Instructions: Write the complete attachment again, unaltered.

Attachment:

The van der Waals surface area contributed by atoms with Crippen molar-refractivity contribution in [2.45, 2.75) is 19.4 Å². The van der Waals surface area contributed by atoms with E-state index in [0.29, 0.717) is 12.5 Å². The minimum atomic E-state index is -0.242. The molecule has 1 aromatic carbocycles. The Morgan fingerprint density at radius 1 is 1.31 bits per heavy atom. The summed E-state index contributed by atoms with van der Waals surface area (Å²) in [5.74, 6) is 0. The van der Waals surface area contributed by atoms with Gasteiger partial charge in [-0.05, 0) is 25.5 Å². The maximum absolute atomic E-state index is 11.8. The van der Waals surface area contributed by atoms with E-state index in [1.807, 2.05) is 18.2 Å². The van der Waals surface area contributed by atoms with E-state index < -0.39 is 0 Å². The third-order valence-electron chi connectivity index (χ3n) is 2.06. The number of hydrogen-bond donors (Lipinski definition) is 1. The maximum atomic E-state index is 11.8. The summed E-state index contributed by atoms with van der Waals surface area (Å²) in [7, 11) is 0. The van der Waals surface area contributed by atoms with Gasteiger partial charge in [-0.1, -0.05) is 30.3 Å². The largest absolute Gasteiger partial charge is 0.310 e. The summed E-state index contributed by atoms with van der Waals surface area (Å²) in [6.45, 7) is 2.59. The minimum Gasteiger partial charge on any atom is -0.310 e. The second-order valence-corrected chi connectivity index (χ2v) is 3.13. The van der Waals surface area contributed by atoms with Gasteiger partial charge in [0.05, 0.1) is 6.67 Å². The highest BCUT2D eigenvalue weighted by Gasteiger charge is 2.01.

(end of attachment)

The van der Waals surface area contributed by atoms with Crippen molar-refractivity contribution in [2.45, 2.75) is 19.4 Å². The van der Waals surface area contributed by atoms with E-state index in [0.29, 0.717) is 12.5 Å². The minimum atomic E-state index is -0.242. The molecule has 1 aromatic carbocycles. The Morgan fingerprint density at radius 1 is 1.31 bits per heavy atom. The summed E-state index contributed by atoms with van der Waals surface area (Å²) in [5.74, 6) is 0. The van der Waals surface area contributed by atoms with Gasteiger partial charge in [-0.05, 0) is 25.5 Å². The maximum absolute atomic E-state index is 11.8. The van der Waals surface area contributed by atoms with E-state index in [1.807, 2.05) is 18.2 Å². The van der Waals surface area contributed by atoms with E-state index < -0.39 is 0 Å². The third-order valence-electron chi connectivity index (χ3n) is 2.06. The number of hydrogen-bond donors (Lipinski definition) is 1. The maximum atomic E-state index is 11.8. The summed E-state index contributed by atoms with van der Waals surface area (Å²) in [7, 11) is 0. The van der Waals surface area contributed by atoms with Gasteiger partial charge in [-0.1, -0.05) is 30.3 Å². The largest absolute Gasteiger partial charge is 0.310 e. The summed E-state index contributed by atoms with van der Waals surface area (Å²) in [6.45, 7) is 2.59. The minimum Gasteiger partial charge on any atom is -0.310 e. The second-order valence-corrected chi connectivity index (χ2v) is 3.13. The van der Waals surface area contributed by atoms with Gasteiger partial charge in [0.05, 0.1) is 6.67 Å². The highest BCUT2D eigenvalue weighted by Gasteiger charge is 2.01.